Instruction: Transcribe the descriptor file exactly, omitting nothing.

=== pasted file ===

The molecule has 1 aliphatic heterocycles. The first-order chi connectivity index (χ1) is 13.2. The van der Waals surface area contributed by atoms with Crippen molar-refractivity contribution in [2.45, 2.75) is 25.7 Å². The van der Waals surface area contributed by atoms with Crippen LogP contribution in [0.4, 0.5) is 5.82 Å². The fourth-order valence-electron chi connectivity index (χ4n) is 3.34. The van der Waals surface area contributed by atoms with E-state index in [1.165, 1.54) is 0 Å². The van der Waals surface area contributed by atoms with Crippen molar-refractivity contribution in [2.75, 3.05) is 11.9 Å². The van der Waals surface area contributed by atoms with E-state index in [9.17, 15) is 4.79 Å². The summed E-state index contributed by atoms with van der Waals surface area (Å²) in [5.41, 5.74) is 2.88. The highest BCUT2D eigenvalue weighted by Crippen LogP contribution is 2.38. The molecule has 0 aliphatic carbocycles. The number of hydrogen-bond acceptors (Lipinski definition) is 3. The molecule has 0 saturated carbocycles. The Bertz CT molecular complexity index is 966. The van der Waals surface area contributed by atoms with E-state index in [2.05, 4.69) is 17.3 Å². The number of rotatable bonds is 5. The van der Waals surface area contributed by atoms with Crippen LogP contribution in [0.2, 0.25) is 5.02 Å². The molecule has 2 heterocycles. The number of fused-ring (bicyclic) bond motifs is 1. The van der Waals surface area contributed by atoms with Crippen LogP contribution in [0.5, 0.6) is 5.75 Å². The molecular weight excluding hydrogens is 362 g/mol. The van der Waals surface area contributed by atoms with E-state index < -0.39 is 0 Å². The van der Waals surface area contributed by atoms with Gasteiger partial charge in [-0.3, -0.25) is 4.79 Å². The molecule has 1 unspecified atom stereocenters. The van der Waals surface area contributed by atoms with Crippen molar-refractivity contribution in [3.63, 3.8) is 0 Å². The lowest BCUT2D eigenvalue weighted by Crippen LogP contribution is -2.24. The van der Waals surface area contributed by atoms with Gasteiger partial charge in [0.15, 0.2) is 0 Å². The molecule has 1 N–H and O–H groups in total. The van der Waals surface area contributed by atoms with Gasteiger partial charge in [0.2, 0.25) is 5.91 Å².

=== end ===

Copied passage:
The molecule has 1 aliphatic heterocycles. The first-order chi connectivity index (χ1) is 13.2. The van der Waals surface area contributed by atoms with Crippen molar-refractivity contribution in [2.45, 2.75) is 25.7 Å². The van der Waals surface area contributed by atoms with Crippen LogP contribution in [0.4, 0.5) is 5.82 Å². The fourth-order valence-electron chi connectivity index (χ4n) is 3.34. The van der Waals surface area contributed by atoms with E-state index in [1.165, 1.54) is 0 Å². The van der Waals surface area contributed by atoms with Crippen molar-refractivity contribution in [2.75, 3.05) is 11.9 Å². The van der Waals surface area contributed by atoms with E-state index in [9.17, 15) is 4.79 Å². The summed E-state index contributed by atoms with van der Waals surface area (Å²) in [5.41, 5.74) is 2.88. The highest BCUT2D eigenvalue weighted by Crippen LogP contribution is 2.38. The molecule has 0 aliphatic carbocycles. The number of hydrogen-bond acceptors (Lipinski definition) is 3. The molecule has 0 saturated carbocycles. The Bertz CT molecular complexity index is 966. The van der Waals surface area contributed by atoms with E-state index in [2.05, 4.69) is 17.3 Å². The number of rotatable bonds is 5. The van der Waals surface area contributed by atoms with Crippen LogP contribution in [0.2, 0.25) is 5.02 Å². The molecule has 2 heterocycles. The number of fused-ring (bicyclic) bond motifs is 1. The van der Waals surface area contributed by atoms with Crippen LogP contribution in [0.5, 0.6) is 5.75 Å². The molecular weight excluding hydrogens is 362 g/mol. The van der Waals surface area contributed by atoms with E-state index < -0.39 is 0 Å². The van der Waals surface area contributed by atoms with Gasteiger partial charge in [-0.3, -0.25) is 4.79 Å². The molecule has 1 unspecified atom stereocenters. The van der Waals surface area contributed by atoms with Crippen molar-refractivity contribution in [3.63, 3.8) is 0 Å². The lowest BCUT2D eigenvalue weighted by Crippen LogP contribution is -2.24. The van der Waals surface area contributed by atoms with Gasteiger partial charge in [0.15, 0.2) is 0 Å². The molecule has 1 N–H and O–H groups in total. The van der Waals surface area contributed by atoms with Gasteiger partial charge in [0.2, 0.25) is 5.91 Å².